Bigger Than Amazon?
Bigger Than Amazon? by Joseph Hargett – Banyan Hill
I’m not a frequent social media user. Sure, I check Facebook a couple times a day for trending political news and to check up on family and friends. But I’m nowhere near the kind of power user that defines the millennial generation. I am, however, on social media enough to see that one of the bigger trends is to deride millennials for their seemingly whimsical work habits.
The problem isn’t that millennials don’t work — at 92 million strong in the U.S. alone, they are currently the linchpin of the American workforce. The problem is that millennials work differently than any generation that came before. Determined not to have the same nine-to-five drag as their parents, millennials are demanding flexibility in their work schedules and their work locations.
They are the first of the truly mobile workforces. And in the digital technology age, they are global.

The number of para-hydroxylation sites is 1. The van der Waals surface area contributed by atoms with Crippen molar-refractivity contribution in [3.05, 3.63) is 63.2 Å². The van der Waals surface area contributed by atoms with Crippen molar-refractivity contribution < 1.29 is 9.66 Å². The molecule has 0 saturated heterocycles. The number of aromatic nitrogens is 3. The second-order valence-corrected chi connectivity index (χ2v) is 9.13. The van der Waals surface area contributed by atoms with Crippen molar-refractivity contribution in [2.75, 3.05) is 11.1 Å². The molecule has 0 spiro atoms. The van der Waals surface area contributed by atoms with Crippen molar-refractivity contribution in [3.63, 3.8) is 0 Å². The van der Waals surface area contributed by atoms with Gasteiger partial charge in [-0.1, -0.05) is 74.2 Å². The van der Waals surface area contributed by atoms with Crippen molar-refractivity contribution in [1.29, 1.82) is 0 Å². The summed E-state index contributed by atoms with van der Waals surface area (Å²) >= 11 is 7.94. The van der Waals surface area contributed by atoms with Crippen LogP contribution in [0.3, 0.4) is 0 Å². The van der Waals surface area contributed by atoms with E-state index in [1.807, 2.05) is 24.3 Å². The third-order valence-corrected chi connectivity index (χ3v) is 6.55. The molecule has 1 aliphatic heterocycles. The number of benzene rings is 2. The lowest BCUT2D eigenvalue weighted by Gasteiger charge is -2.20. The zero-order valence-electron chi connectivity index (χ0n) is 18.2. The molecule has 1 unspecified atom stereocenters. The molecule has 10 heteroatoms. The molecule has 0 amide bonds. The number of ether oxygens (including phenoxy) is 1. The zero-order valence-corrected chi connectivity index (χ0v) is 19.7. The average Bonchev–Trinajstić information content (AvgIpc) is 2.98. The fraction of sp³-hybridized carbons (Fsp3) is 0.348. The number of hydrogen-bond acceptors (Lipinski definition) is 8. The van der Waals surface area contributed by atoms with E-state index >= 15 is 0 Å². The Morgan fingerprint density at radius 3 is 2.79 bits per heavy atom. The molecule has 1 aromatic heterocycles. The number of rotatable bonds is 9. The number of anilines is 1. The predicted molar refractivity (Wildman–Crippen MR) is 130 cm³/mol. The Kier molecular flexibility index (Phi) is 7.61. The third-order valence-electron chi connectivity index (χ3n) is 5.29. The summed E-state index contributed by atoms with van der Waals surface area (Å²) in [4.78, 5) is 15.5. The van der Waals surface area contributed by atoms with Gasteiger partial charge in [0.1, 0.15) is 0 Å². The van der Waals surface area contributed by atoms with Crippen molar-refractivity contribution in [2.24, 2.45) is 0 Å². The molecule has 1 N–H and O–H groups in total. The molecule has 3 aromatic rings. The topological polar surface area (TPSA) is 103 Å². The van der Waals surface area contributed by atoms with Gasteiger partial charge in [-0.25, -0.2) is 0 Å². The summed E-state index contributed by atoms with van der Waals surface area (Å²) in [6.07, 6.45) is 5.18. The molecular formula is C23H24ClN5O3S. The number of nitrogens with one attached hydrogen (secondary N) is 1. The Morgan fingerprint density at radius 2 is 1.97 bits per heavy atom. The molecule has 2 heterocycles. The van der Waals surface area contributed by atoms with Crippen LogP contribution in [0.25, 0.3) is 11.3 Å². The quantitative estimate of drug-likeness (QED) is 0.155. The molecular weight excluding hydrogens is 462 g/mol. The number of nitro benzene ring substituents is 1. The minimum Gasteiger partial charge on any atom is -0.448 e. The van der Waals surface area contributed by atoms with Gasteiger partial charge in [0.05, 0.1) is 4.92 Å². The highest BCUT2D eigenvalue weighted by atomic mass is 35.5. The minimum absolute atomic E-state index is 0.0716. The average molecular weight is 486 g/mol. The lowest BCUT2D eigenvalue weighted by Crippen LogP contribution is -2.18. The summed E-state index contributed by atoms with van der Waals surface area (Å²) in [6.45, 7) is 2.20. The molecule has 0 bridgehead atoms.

If you’ve spent any time at all here at Banyan Hill reading our insightful market commentary, you’ve likely run across Paul Mampilly and his passion for investing in the millennial generation. As Paul puts it, millennials have had “technology such as the Internet, cellphones and smartphones at their fingertips for most of their lives. They have witnessed the globalization of business and economic activity, where information and data are the critical factors.”
It’s no surprise, then, that many of Wall Street’s best and brightest analysts have turned their attention to companies frequented by millennials in both their personal and business lives. But while social media companies such as Facebook and Snap, and online retail and media companies such as Amazon and Netflix, generally steal most of the millennial-themed headlines, there are more than a few overlooked opportunities just waiting in the wings.
And one such company has the potential to outstrip them all.